We decided to use respiratory failure as the main endpoint because, in the vast majority of COVID-19 patients, mortality is related to the presence of respiratory failure.35 We defined it in broader terms than invasive mechanical ventilation or ICU admission in order to obtain a more realistic view of the demands of the first wave of the pandemic in terms of healthcare pressure. This approach continues to be valid, given that the pandemic is currently global. If we focus on patients who developed respiratory failure, we observe that half the cases required ICU admission, while the other 50% was managed with non-invasive ventilatory support. Likewise, we observed that the presence of respiratory failure was more frequent in men, with a slight predominance of Hispanic ethnicity and subjects with previous comorbidities, highlighting the presence of sleep apnea syndrome and previous alcohol consumption. However, the most notable differences were observed in the predictive parameters, even at the time of hospital admission, which presented important predictive values for the development of respiratory failure (Fig. 1A and B). Analytical variables were treated as continuous variables and categorized using ROC curves (Supplementary Table 2) to facilitate their management in the risk factor analysis. Although most of the analytical variables were collected in more than 90% of the subjects, a few other relevant variables were accessible in a smaller number of patients, so making them difficult to use in potential predictive models. This was the case of TnT, CPK, ferritin, albumin, prothrombin ratio, and interleukin-6 (IL-6). To deal with this, we created the first multivariate model (Fig. 1A), which included the largest possible number of patients (n = 1457). In order to analyze other widely reported prognostic variables such as ferritin and albumin,1,9,36 we constructed a second model (Fig. 1B), which included a larger number of analytical variables, although at the expense of reducing the number of patients (the final model included 503 patients). Following this approach, the only clinical variable that remained in the model was obesity. All the analytical variables in model 1 were retained, and leukocytes, ferritin, and albumin were added as prognostic markers. This second model has an accessible analysis and offers high prognostic value (AUC of 0.85) for predicting the development of respiratory failure. In both models (1 and 2 in Fig. 1), the presence of lymphocytes ≤ 1100 cells/μL, obesity, sodium < 135 mmol/L, and C-reactive protein >8 mg/dL remain independent risk factors. In the first model (which includes a larger number of cases), we would also add albumin ≤ 3.7 mg/dL, ferritin >1200 ng/mL, and leukocytes > 6×103 cells/μL. In the second model, which includes a smaller number of patients but more analytical variables, alcohol abuse, sleep apnea syndrome, Charlson index ≥ 1, LDH > 320 U/L, fever (≥ 38°C), and AST > 35 mg/dL were also additional risk factors.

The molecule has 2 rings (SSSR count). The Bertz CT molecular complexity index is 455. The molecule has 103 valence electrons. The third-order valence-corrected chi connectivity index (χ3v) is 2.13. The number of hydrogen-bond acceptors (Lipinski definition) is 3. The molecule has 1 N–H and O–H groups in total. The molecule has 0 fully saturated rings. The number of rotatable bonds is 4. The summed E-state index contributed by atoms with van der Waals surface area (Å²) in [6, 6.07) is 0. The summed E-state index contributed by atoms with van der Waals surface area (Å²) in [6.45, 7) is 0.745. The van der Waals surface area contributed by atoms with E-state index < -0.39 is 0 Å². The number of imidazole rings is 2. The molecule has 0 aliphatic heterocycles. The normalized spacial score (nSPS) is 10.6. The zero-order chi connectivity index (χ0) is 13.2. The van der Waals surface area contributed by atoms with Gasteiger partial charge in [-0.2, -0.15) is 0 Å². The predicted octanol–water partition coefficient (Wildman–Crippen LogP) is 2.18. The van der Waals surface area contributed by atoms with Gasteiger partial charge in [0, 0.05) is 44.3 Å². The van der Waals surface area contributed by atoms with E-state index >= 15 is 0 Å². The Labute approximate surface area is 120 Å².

These findings highlight a case analysis at admission which include those variables that allow us to identify populations at risk for the development of respiratory failure in order to increase predictive power, which would allow for optimization of the necessary care resources.
Unfortunately, the main limitation of our study is that it is a real-life registry so that, despite the inclusion of a large number of patients, some of the potential prognostic values indicated in the univariate study of biochemistry parameters, such as IL-6, lactate, and troponin, could not be confirmed in the multivariate study. These biomarkers were obtained in 338, 926, and 294 cases, respectively.
The results of this study suggest that the risk factors for poor outcome in younger patients may be different from those in older one. To confirm this observation, a study comparing the two groups directly should be performed.37
Unfortunately, our work has other limitations. First the outcomes in March–July 2020 were different than now, with more consistent use of anticoagulation (prophylactic or therapeutic when appropriate) and corticosteroids; thus, it may be hard to extrapolate or predict how similar patients would do now.
Second, the laboratory variables are dichotomized. The relationship between laboratory variables and outcomes are unlikely to be dichotomous or even linear; thus, these relationships are overly simplified.
Third, this study has been carried out in a single country in southern Europe, but we consider that it would be very appropriate to know whether the results are extrapolable to other regions of the world with different socio-demographic characteristics to ours.
In conclusion, a significant percentage of younger patients (18–50 years old) with COVID-19 requiring hospital admission presented respiratory failure, particularly those who were obese or had SAHS. This serious complication can be identified at admission by the usual laboratory tests.